Since the name of the selected column or derived data formula appears as the heading for the column, it makes for strange looking results. To make the output look better, it is a good idea to use an alias to dress up the heading name used in the output. Besides making the output look better, an alias also makes the SQL easier to write because the new column name can be used anywhere in the SQL statement.
The previous SELECT used salary/12, which is probably not what we wish to see in the heading. Therefore, it is preferable to alias the column within the execution of the SQL. This means that a temporary name is assigned to the selected column for use only in this statement.
To alias a column, use an AS and any legal Teradata name after the real column name requested or math formula using the following technique:SELECT salary AS annual_salary
Once the alias name has been assigned, it is literally the name of the column for the life of the SQL statement.
The next request is a valid example of using of the alias in the WHERE clause:SELECT salary (format '$$$,$$9.99') AS annual_salary
The math functions are very helpful for calculating and evaluating characteristics of the data. The following examples incorporate most of the functions to demonstrate their operational functionality.
The next SELECT uses literals and aliases to show the data being input and results for each of the most common business applicable operations:SELECT 200/100 AS Div200
The output of the SELECT shows some interesting results. The division is easy; we learned that in elementary school. The first MOD 100 results in 4, because the result of the division is 2, but the remainder is 4 (204 − 200 = 4). A MOD 100 can result in any value between 0 and 99. In reality, the MOD 100 moves the decimal point two positions to the left. On the other hand, the MOD 2 will always be 0 for even numbers and 1 for odd numbers. The ABS always returns the positive value of any number and lastly, 2 is the square root of 4.
Many of these will be incorporated into SQL throughout this book to demonstrate additional business applications.
Compliance: Teradata Extension
Prior to the AS becoming the ANSI standard, Teradata used NAMED as the keyword to establish an alias. Although both currently work, it is strongly suggested that an AS be used for compatibility. Also, as hard as it is to believe, I have heard that NAMED may not work in future releases.
The following is the same SELECT as seen earlier, but here it uses the NAMED instead of the AS:SELECT salary (NAMED Annual_salary)
When creating an alias only valid Teradata naming characters are allowed. The alias becomes the name of the column for the life of the SQL statement. The only difference is that it is not stored in the Data Dictionary.
The charts below list the valid characters to use and then the rules (on the left) to follow when ANSI compliance is desired. Also listed are the more flexible Teradata (on the right) allowable characters and extended character sets with its rules.
Teradata uses all of the ANSI characters as well as the additional ones listed in the above charts.
It is not recommended to break these conventions. However, sometimes it is necessary or desirable to use non-standard characters in a name. Also, sometimes words have been used as table or column names and then in a later release, the name becomes a reserved word. There needs to be a technique to assist you when either of these requirements becomes necessary.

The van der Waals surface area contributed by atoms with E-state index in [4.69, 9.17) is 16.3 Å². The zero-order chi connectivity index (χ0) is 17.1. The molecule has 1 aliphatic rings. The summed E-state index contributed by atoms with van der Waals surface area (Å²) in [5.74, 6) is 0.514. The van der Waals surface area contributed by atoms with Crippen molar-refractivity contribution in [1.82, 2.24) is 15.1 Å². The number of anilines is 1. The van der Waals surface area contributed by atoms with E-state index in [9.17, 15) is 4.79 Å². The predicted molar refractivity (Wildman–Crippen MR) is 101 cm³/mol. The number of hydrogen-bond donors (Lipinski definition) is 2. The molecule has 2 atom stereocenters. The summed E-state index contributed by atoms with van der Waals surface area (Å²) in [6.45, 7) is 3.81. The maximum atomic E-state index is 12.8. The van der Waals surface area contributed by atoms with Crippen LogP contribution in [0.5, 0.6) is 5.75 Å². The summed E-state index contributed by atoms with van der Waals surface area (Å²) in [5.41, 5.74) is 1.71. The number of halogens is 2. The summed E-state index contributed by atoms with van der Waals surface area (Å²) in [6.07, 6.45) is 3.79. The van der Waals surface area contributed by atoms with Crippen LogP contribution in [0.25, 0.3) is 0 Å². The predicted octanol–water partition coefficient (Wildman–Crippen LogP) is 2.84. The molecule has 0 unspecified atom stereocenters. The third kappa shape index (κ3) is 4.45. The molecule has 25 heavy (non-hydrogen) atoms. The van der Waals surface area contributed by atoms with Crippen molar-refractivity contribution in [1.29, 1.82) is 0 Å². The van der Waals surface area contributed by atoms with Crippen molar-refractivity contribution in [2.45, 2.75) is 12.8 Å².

The technique uses double quotes (") around the name. This technique tells the PE that the word is not a reserved word and makes it a valid name. This is the only place that Teradata uses a double quote instead of a single quote (‘).
As an example, the previous SELECT has been modified to use double quotes (") instead of NAMED:SELECT salary "Annual salary"
Although it is not obvious due to the underlining, the column heading for the first column is Annual Salary, including the space. A space is not a valid naming character, but this is the column name and it is valid because of the double quotes. This can be seen in the ORDER BY where it uses the column name. The next section provides more details on the use of ORDER BY.
Teradata Related Interview Questions
|Microstrategy Interview Questions||Informatica Interview Questions|
|MySQL Interview Questions||Oracle 11g Interview Questions|
|Hadoop Interview Questions||TeraData DBA Interview Questions|
|MYSQL DBA Interview Questions||Database Administration Interview Questions|
|DB2 SQL Programming Interview Questions||Hadoop Administration Interview Questions|
|Java Hadoop Developer Interview Questions||Informatica MDM Interview Questions|
|Informatica Admin Interview Questions||Hadoop Testing Interview Questions|
Teradata Related Practice Tests
|Microstrategy Practice Tests||Informatica Practice Tests|
|MySQL Practice Tests||Oracle 11g Practice Tests|
|Hadoop Practice Tests||TeraData DBA Practice Tests|
|MYSQL DBA Practice Tests||Database Administration Practice Tests|
|DB2 SQL Programming Practice Tests||Hadoop Administration Practice Tests|
Teradata Parallel Architecture
Fundamental Sql Using Select
On-line Help And Show Commands
Date And Time Processing
Character String Processing
Reporting Totals And Subtotals
Data Definition Language
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